Ulises Tildmann Cannon:270
September 1, 1892
|Died||June 7, 1977 (aged 84)|
|Other names||Ray Cannon|
(m. 1920; div. 1931)
Sarah Lincoln Bolinger
|Relatives||Manual Cannon (brother)|
Thornburg Cannon (brother)
Raymond Cannon (born Ulises Tildmann Cannon;:270 September 1, 1892 – June 7, 1977) was an American actor, film director, screenwriter, journalist, and author known for his work with D. W. Griffith and Buster Keaton.
Ulises Tillman Cannon was born September 1, 1892 in Long Hollow, Tennessee to Newton Cannon and Sarah Lincoln Bolinger. In 1910 he was working at a soda fountain in Knoxville, but after leaving divinity school, he moved west, performing in vaudeville and working as a journalist in Dallas and Fort Worth. In April 1918, Cannon became a journalist for Elmer M. Robbins' weekly magazine Camera! The Digest of the Motion Picture Industry. E.M. Robbins died in 1920 and Cannon bought the magazine in 1921, co-publishing it with Lola B Robbins until he sold his interest in 1922. On February 19, 1929, Cannon married Fanchon Royer, an actress-turned-journalist who began as society editor, then assistant editor, and then editor at Camera! until leaving it in 1922. She and Cannon divorced in 1931.
When Cannon reached Los Angeles in the early 1910s, he was using the name Raymond and his first acting job was in Long Beach in 1912 performing at the Bentley Grand Theater. He then found work in films with the Thomas Ince Company. His first film role was in the Selig Polyscope serial The Adventures of Kathlyn in 1913. Cannon worked for D. W. Griffith and appeared in several Dorothy Gish films. When Griffith moved his productions to Mamaroneck, New York, Cannon remained in Los Angeles as a freelancer working with Douglas MacLean. In 1924, Cannon left acting and began screenwriting. In 1925, Cannon had been hired by Buster Keaton and co-wrote the 1925 film Go West, after which Keaton loaned him to Universal Studios and Cannon did not return. After numerous projects as film director and screenwriter, his last film effort was Samurai for Cavalcade Pictures in 1945, after which he turned his attentions to Los Angeles stage. One of his productions Her Majesty the Prince, starred Carla Laemmle.
Entering semi-retirement at the urging of his doctor, Cannon turned his attention to his hobby of sport fishing off the Baja coast. He subsequently wrote the books How to Fish the Pacific Coast (1952) and The Sea of Cortez (1965), as well as authoring a fishing column in Western Outdoor News for 24 years. Laemmle became his long-term typist, illustrator, researcher, and editor. He and Laemmle remained companions until his death in 1977 from complications resulting from treatment for lung cancer.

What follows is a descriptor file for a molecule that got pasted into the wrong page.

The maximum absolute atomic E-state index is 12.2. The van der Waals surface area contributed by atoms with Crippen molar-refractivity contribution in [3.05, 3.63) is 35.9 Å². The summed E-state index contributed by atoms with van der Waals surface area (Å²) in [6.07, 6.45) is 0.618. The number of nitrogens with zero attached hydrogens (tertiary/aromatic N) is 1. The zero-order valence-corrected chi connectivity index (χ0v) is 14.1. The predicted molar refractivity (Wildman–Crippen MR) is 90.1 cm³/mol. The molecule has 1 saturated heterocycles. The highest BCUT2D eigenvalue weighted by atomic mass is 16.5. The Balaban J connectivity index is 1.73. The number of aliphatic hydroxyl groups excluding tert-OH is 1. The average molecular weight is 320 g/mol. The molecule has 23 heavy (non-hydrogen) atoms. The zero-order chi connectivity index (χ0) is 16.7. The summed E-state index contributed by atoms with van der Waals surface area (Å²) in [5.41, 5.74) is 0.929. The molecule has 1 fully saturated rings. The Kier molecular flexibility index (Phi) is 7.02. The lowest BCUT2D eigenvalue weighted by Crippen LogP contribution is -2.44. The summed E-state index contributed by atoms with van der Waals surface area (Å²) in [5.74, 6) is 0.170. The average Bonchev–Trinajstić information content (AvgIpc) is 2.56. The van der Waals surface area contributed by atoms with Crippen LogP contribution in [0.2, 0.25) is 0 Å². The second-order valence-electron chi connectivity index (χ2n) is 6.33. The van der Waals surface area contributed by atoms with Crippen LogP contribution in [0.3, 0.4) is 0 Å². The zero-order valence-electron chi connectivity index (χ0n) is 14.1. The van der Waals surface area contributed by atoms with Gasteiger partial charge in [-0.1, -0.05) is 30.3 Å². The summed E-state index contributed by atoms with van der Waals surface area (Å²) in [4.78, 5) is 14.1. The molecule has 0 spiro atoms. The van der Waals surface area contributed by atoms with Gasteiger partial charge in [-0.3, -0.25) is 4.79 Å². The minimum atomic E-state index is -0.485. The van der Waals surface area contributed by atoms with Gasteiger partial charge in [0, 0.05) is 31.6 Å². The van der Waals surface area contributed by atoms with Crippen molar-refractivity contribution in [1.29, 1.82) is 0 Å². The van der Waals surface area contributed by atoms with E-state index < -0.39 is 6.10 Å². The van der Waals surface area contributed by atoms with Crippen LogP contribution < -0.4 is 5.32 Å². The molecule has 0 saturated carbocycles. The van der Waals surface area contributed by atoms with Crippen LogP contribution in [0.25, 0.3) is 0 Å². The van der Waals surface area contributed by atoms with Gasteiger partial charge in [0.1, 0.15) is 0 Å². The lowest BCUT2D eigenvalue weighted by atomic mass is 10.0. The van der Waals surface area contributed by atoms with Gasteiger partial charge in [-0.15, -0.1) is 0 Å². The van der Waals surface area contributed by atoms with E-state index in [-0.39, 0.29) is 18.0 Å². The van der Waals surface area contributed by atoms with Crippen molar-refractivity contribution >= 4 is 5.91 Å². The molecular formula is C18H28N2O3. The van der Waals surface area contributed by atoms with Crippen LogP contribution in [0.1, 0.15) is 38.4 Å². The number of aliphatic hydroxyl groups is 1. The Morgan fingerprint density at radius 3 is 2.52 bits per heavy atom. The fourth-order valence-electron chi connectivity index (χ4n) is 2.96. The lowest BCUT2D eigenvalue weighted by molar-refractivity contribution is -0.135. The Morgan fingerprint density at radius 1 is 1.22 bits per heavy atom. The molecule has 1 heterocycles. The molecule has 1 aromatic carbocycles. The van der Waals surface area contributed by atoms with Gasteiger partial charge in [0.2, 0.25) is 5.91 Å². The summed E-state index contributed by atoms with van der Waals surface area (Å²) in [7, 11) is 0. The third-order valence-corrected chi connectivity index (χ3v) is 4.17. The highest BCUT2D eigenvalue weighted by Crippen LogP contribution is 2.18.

- The Adventures of Kathlyn (1913)
- Boots (1919) as The chauffeur
- True Heart Susie (1919) as Sporty Malone
- Nugget Nell (1919) as The City Chap
- Nobody Home (1919) as Crandall Park
- Turning the Tables (1919) as Monty Feverill
- Mary Ellen Comes to Town (1920) as 'Beauty' Bender
- Chickens (1921) as Willie Figg
- Penny of Top Hill Trail (1921) as Jo Gary
- The Unfoldment (1922) as Jack Nevin
- Watch Your Step (1922) as Lon Kimball
- His Back Against the Wall (1922) as Jimmy Boyle
- Mary of the Movies (1923) as Oswald Tate
- The Printer's Devil (1923) as Alec Sperry
- The Yankee Consul (1924)
- Never Say Die (1924)
- Introduce Me (1925) (story)
- Go West (1925) (scenario)
- The Carnival Girl (1926) (titles & story)
- The Whole Town's Talking (1926) (adaptation and scenario)
- Taxi! Taxi! (1927) (adaptation)
- Fast and Furious (1927) (adaptation)
- The Rejuvenation of Aunt Mary (1927)
- Something Always Happens (1928)
- Red Wine (1928)
- Joy Street (1929)
- Taking Ways (1930)
- Imagine My Embarrassment (1930)
- Old Age Pension (1935)
- My Girl Sally (1935)
- His Last Fling (1935)
- Bring 'Em Back a Lie (1935)
- Tailspin Tommy in The Great Air Mystery (1935)
- Samurai (1945)
- Foote, Lisle (2014). "Raymond Cannon". Buster Keaton's Crew: The Team Behind His Silent Films. McFarland. pp. 44–49. ISBN 1476618062.
- The Journal of Information for Literary Workers: The Literary Market. 53. The Editor. 18 January 1921. p. 115. Retrieved 4 February 2015.
- Fox, Margalit (19 June 2014). "Carla Laemmle, Actress Since the 1920s, Dies at 104". The New York Times. Retrieved 4 February 2015.
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